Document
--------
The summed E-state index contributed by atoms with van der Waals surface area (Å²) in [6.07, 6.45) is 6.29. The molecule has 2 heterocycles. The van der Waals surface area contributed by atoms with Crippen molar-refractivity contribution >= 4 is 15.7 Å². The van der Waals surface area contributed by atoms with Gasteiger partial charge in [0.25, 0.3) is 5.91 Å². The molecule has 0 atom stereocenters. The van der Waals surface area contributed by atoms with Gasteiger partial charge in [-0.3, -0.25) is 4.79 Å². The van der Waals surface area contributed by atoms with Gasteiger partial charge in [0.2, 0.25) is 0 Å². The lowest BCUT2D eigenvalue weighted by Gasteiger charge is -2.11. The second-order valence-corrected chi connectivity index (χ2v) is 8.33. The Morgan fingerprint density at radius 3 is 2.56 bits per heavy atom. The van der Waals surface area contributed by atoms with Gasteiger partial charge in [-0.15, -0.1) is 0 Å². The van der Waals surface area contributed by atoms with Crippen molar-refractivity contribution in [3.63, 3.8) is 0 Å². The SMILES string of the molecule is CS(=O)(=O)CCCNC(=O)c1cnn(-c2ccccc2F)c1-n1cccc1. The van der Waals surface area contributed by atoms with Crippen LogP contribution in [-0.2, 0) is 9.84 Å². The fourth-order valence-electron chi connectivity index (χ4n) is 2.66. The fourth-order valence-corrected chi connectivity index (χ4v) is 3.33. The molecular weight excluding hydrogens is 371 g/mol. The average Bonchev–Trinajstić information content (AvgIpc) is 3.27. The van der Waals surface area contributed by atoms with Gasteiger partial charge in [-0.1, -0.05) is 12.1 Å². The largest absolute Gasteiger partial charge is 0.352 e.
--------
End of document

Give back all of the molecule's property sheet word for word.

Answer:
The summed E-state index contributed by atoms with van der Waals surface area (Å²) in [6.07, 6.45) is 6.29. The molecule has 2 heterocycles. The van der Waals surface area contributed by atoms with Crippen molar-refractivity contribution >= 4 is 15.7 Å². The van der Waals surface area contributed by atoms with Gasteiger partial charge in [0.25, 0.3) is 5.91 Å². The molecule has 0 atom stereocenters. The van der Waals surface area contributed by atoms with Gasteiger partial charge in [-0.3, -0.25) is 4.79 Å². The van der Waals surface area contributed by atoms with Gasteiger partial charge in [0.2, 0.25) is 0 Å². The lowest BCUT2D eigenvalue weighted by Gasteiger charge is -2.11. The second-order valence-corrected chi connectivity index (χ2v) is 8.33. The Morgan fingerprint density at radius 3 is 2.56 bits per heavy atom. The van der Waals surface area contributed by atoms with Gasteiger partial charge in [-0.15, -0.1) is 0 Å². The van der Waals surface area contributed by atoms with Crippen molar-refractivity contribution in [3.63, 3.8) is 0 Å². The SMILES string of the molecule is CS(=O)(=O)CCCNC(=O)c1cnn(-c2ccccc2F)c1-n1cccc1. The van der Waals surface area contributed by atoms with Crippen LogP contribution in [-0.2, 0) is 9.84 Å². The fourth-order valence-electron chi connectivity index (χ4n) is 2.66. The fourth-order valence-corrected chi connectivity index (χ4v) is 3.33. The molecular weight excluding hydrogens is 371 g/mol. The average Bonchev–Trinajstić information content (AvgIpc) is 3.27. The van der Waals surface area contributed by atoms with Gasteiger partial charge in [-0.1, -0.05) is 12.1 Å². The largest absolute Gasteiger partial charge is 0.352 e.